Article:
The big annual Whakatane Summercross signals the start of the summer motocross season in New Zealand, an event that commands massive attention from all spheres of the sport – sponsors, spectators, bike manufacturers and from racers of all levels.
It is certainly one event that all the major teams heavily target.
This 48th annual event on December 28-29 is again expected to attract the cream of New Zealand motocross to the loamy Awakaponga circuit, near Matata, just outside Whakatane, the Honda-sponsored spectacle again this year acting as a springboard for riders heading into the busy part of the season, one that will culminate with the four-round New Zealand Motocross Championships in February and March.
It will be hard to look much further than Mount Maunganui’s multi-time former and current national MX1 champion Cody Cooper for the likely main trophy winner for this popular post-Christmas blow-out, a rider who grew up in Opotiki before going on to become an international star in the sport.
Honda’s Cooper was the main winner at Summercross last year, as well as in 2013, 2015, 2016 and 2017. If he wins again this time around, it will be five in a row and Cooper’s sixth overall Summercross victory in total.
Cooper finished with an impressive 1-1-1-2-1 score-card over his five MX1 races at Summercross last year, while his nearest rival, fellow Mount Maunganui rider Rhys Carter, managed 2-2-2-1-2 results.
Cooper has been in top form already this year, having won the MX1 class at the big annual Honda MX Fest at Taupo in October, before backing that up with a comfortable MX1 class win at the annual Waikato Motocross Championships near Te Kuiti just two weeks ago.
Riding for the Blue Wing Honda, the 36-year-old Kiwi international will be joined in the Honda enclosure by MX2 (250cc) class specialist Wyatt Chase, from Taupo.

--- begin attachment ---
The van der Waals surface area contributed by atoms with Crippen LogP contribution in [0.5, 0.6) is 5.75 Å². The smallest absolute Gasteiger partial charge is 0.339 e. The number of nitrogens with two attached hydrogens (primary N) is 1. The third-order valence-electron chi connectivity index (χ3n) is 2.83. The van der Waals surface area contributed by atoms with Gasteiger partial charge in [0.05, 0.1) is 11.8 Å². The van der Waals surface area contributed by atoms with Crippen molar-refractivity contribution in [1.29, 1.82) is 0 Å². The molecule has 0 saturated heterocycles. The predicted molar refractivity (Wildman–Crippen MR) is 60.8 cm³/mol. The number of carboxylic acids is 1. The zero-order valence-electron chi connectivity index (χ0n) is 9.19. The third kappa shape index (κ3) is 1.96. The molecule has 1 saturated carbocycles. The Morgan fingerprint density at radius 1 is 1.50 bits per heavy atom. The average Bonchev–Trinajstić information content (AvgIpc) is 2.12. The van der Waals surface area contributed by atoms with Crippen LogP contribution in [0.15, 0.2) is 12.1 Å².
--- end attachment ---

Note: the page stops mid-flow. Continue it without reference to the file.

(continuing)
Meanwhile, several other former and current national motocross champions are also expected to line up to race Summercross 2019.
Mount Maunganui’s Josiah Natzke, Hamilton’s Kayne Lamont, Oparau’s James Scott, Tauranga’s Brodie Connolly and Mangakino’s Maximus Purvis are just a few of the riders who could be expected to challenge Cooper and Chase at the front of the glamour MX1 or MX2 categories.
Equally talented riders such as Tauranga’s Madoc Dixon, Taupo’s Hadleigh Knight, Taupo’s Brad Groombridge, Palmerston North’s Luka Freemantle, New Plymouth’s Logan Kerrisk and Rongotea duo Seth Henson and Zac Jillings also add undeniable class to proceedings and any of them could be fancied to spring a surprise or two.
All of these riders add even more depth to the racing and perhaps make picking a winner almost impossible.
Local heroes and heroines – from Whakatane, Ohope, Edgecumbe, Thornton and Kawerau – will, naturally, be out in force again this year, including Finn Baker, Miller Spence, Hunter Davies, Corey and Chloe Munn, Ashlee and Josh Jennings, Jack Elliott, Corban Toone, Olly McIlroy, Troy Wilson, Carter Davies, Morgan Purcell, Samuel East, Hadley Gibson, Aydan Hall, Flynn Spence, Quade Young, James Wilson, Troy Wilson, Andrew Savage, Geordie Boon, Jak Purcell, Darren Capill, Charlotte Knight, Kaylene Cornes, Sophie Tierney, Brooklyn McGovern and Aaron Colville.
“This event is always a big one,” said host Bay of Plenty Motorcycle Club spokesman Tony Rees.
“The club will be working hard out to make sure that people can come along and really enjoy Summercross. It’s usually a hot one here, although we have had a few wet ones in the past.
“We have a made a few changes here and there to the track, but essentially the track always gets spruced up quite a bit for Summercross anyway, because the calibre of riders here goes up a little bit from the usual club level events.
“This is the kick-off to the main part of the season. All the top teams and riders want to be here to see how that might go at the nationals (starting in February).”
The Honda Whakatane Summercross is a two-day affair, with minis and juniors racing on Saturday and the seniors, women and veterans racing on Sunday.
If this event doesn’t shake out the cobwebs, then nothing will, and riders and fans alike will use this as a form indicator before the next big race meeting, the annual Honda New Zealand Grand Prix at Woodville on January 25-26, followed by the four-round nationals that kick off at Balclutha, at the bottom of the South Island, on February 1.
Credit: Words and Photo by Andy McGechan